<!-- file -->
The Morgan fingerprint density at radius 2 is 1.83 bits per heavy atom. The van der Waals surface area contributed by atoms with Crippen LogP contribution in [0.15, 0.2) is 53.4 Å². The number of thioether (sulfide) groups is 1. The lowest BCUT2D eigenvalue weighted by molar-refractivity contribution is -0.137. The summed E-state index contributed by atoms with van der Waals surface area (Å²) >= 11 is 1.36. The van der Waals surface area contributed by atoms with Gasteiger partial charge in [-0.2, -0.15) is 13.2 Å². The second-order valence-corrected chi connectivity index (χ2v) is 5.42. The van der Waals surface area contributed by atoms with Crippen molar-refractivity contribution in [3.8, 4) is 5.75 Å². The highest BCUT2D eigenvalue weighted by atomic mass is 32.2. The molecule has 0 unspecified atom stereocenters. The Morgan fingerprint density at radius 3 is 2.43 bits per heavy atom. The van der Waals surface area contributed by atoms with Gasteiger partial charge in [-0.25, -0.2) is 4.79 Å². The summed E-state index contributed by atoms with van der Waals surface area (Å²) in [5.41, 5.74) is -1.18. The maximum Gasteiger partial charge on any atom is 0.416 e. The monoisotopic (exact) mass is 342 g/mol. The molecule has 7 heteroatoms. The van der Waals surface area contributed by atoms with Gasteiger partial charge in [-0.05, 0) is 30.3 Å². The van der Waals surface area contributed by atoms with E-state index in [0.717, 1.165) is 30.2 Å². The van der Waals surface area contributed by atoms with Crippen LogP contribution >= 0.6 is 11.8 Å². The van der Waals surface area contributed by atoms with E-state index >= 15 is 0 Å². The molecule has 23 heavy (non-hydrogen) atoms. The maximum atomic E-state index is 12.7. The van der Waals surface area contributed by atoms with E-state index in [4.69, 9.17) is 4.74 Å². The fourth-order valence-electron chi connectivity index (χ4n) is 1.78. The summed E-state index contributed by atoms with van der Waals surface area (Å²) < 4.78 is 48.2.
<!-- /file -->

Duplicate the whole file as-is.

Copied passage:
The Morgan fingerprint density at radius 2 is 1.83 bits per heavy atom. The van der Waals surface area contributed by atoms with Crippen LogP contribution in [0.15, 0.2) is 53.4 Å². The number of thioether (sulfide) groups is 1. The lowest BCUT2D eigenvalue weighted by molar-refractivity contribution is -0.137. The summed E-state index contributed by atoms with van der Waals surface area (Å²) >= 11 is 1.36. The van der Waals surface area contributed by atoms with Gasteiger partial charge in [-0.2, -0.15) is 13.2 Å². The second-order valence-corrected chi connectivity index (χ2v) is 5.42. The van der Waals surface area contributed by atoms with Crippen molar-refractivity contribution in [3.8, 4) is 5.75 Å². The highest BCUT2D eigenvalue weighted by atomic mass is 32.2. The molecule has 0 unspecified atom stereocenters. The Morgan fingerprint density at radius 3 is 2.43 bits per heavy atom. The van der Waals surface area contributed by atoms with Gasteiger partial charge in [-0.25, -0.2) is 4.79 Å². The summed E-state index contributed by atoms with van der Waals surface area (Å²) in [5.41, 5.74) is -1.18. The maximum Gasteiger partial charge on any atom is 0.416 e. The monoisotopic (exact) mass is 342 g/mol. The molecule has 7 heteroatoms. The van der Waals surface area contributed by atoms with Gasteiger partial charge in [-0.05, 0) is 30.3 Å². The van der Waals surface area contributed by atoms with E-state index in [0.717, 1.165) is 30.2 Å². The van der Waals surface area contributed by atoms with Crippen LogP contribution >= 0.6 is 11.8 Å². The van der Waals surface area contributed by atoms with E-state index >= 15 is 0 Å². The molecule has 23 heavy (non-hydrogen) atoms. The maximum atomic E-state index is 12.7. The van der Waals surface area contributed by atoms with E-state index in [4.69, 9.17) is 4.74 Å². The fourth-order valence-electron chi connectivity index (χ4n) is 1.78. The summed E-state index contributed by atoms with van der Waals surface area (Å²) < 4.78 is 48.2.